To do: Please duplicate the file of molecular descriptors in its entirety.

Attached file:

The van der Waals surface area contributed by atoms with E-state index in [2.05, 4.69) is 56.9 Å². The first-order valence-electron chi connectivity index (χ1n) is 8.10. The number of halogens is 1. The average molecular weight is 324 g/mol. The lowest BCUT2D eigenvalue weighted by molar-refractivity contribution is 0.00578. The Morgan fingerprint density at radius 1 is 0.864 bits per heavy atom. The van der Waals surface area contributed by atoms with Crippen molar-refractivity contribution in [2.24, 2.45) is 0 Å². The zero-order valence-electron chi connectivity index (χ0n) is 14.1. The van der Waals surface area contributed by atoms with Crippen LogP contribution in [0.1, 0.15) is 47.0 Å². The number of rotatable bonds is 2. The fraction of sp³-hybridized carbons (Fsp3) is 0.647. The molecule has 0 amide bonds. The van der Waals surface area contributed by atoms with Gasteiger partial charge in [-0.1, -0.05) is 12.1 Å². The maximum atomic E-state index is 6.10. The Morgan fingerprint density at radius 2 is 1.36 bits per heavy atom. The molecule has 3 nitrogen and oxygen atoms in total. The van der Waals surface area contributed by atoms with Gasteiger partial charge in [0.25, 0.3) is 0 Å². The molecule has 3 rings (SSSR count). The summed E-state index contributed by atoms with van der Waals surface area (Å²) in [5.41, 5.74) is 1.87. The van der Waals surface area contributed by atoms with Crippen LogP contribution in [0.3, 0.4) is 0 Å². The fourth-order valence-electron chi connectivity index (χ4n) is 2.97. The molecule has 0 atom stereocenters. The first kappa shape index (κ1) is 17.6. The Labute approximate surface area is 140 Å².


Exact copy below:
The van der Waals surface area contributed by atoms with E-state index in [2.05, 4.69) is 56.9 Å². The first-order valence-electron chi connectivity index (χ1n) is 8.10. The number of halogens is 1. The average molecular weight is 324 g/mol. The lowest BCUT2D eigenvalue weighted by molar-refractivity contribution is 0.00578. The Morgan fingerprint density at radius 1 is 0.864 bits per heavy atom. The van der Waals surface area contributed by atoms with Crippen molar-refractivity contribution in [2.24, 2.45) is 0 Å². The zero-order valence-electron chi connectivity index (χ0n) is 14.1. The van der Waals surface area contributed by atoms with Crippen LogP contribution in [0.1, 0.15) is 47.0 Å². The number of rotatable bonds is 2. The fraction of sp³-hybridized carbons (Fsp3) is 0.647. The molecule has 0 amide bonds. The van der Waals surface area contributed by atoms with Gasteiger partial charge in [-0.1, -0.05) is 12.1 Å². The maximum atomic E-state index is 6.10. The Morgan fingerprint density at radius 2 is 1.36 bits per heavy atom. The molecule has 3 nitrogen and oxygen atoms in total. The van der Waals surface area contributed by atoms with Gasteiger partial charge in [0.25, 0.3) is 0 Å². The molecule has 3 rings (SSSR count). The summed E-state index contributed by atoms with van der Waals surface area (Å²) in [5.41, 5.74) is 1.87. The van der Waals surface area contributed by atoms with Crippen LogP contribution in [0.3, 0.4) is 0 Å². The fourth-order valence-electron chi connectivity index (χ4n) is 2.97. The molecule has 0 atom stereocenters. The first kappa shape index (κ1) is 17.6. The Labute approximate surface area is 140 Å².